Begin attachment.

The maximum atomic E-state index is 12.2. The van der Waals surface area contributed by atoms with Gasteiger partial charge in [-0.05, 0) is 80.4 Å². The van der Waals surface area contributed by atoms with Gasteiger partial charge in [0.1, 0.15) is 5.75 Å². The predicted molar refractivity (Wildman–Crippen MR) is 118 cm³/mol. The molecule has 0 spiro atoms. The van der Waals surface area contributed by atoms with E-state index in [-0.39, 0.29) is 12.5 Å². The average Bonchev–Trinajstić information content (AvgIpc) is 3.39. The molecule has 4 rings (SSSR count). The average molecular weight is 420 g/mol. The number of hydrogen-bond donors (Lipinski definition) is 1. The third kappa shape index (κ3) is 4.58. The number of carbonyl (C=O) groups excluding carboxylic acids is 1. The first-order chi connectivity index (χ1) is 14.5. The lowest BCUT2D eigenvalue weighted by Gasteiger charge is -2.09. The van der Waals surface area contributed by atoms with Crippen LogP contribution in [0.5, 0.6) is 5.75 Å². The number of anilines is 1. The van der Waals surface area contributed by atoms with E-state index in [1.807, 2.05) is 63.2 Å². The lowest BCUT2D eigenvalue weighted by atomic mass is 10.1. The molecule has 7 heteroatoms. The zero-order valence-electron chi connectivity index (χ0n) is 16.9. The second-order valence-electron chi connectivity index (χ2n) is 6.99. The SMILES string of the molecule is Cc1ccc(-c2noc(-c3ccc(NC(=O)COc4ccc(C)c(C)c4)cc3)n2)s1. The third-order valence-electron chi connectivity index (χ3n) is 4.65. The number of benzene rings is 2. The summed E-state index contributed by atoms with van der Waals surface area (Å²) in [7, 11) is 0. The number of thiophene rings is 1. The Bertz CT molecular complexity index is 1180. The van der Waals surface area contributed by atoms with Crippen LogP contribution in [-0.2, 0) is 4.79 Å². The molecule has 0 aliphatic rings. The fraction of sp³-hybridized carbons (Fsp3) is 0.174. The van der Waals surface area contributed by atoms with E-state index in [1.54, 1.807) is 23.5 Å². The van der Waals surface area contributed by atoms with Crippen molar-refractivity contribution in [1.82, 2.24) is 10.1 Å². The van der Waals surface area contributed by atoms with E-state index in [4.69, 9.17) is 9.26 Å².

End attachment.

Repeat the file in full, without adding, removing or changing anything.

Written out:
The maximum atomic E-state index is 12.2. The van der Waals surface area contributed by atoms with Gasteiger partial charge in [-0.05, 0) is 80.4 Å². The van der Waals surface area contributed by atoms with Gasteiger partial charge in [0.1, 0.15) is 5.75 Å². The predicted molar refractivity (Wildman–Crippen MR) is 118 cm³/mol. The molecule has 0 spiro atoms. The van der Waals surface area contributed by atoms with E-state index in [-0.39, 0.29) is 12.5 Å². The average Bonchev–Trinajstić information content (AvgIpc) is 3.39. The molecule has 4 rings (SSSR count). The average molecular weight is 420 g/mol. The number of hydrogen-bond donors (Lipinski definition) is 1. The third kappa shape index (κ3) is 4.58. The number of carbonyl (C=O) groups excluding carboxylic acids is 1. The first-order chi connectivity index (χ1) is 14.5. The lowest BCUT2D eigenvalue weighted by Gasteiger charge is -2.09. The van der Waals surface area contributed by atoms with Crippen LogP contribution in [0.5, 0.6) is 5.75 Å². The number of anilines is 1. The van der Waals surface area contributed by atoms with E-state index in [1.807, 2.05) is 63.2 Å². The lowest BCUT2D eigenvalue weighted by atomic mass is 10.1. The molecule has 7 heteroatoms. The zero-order valence-electron chi connectivity index (χ0n) is 16.9. The second-order valence-electron chi connectivity index (χ2n) is 6.99. The SMILES string of the molecule is Cc1ccc(-c2noc(-c3ccc(NC(=O)COc4ccc(C)c(C)c4)cc3)n2)s1. The third-order valence-electron chi connectivity index (χ3n) is 4.65. The number of benzene rings is 2. The summed E-state index contributed by atoms with van der Waals surface area (Å²) in [7, 11) is 0. The number of thiophene rings is 1. The Bertz CT molecular complexity index is 1180. The van der Waals surface area contributed by atoms with Crippen LogP contribution in [-0.2, 0) is 4.79 Å². The molecule has 0 aliphatic rings. The fraction of sp³-hybridized carbons (Fsp3) is 0.174. The van der Waals surface area contributed by atoms with E-state index in [1.54, 1.807) is 23.5 Å². The van der Waals surface area contributed by atoms with Crippen molar-refractivity contribution in [1.82, 2.24) is 10.1 Å². The van der Waals surface area contributed by atoms with E-state index in [4.69, 9.17) is 9.26 Å².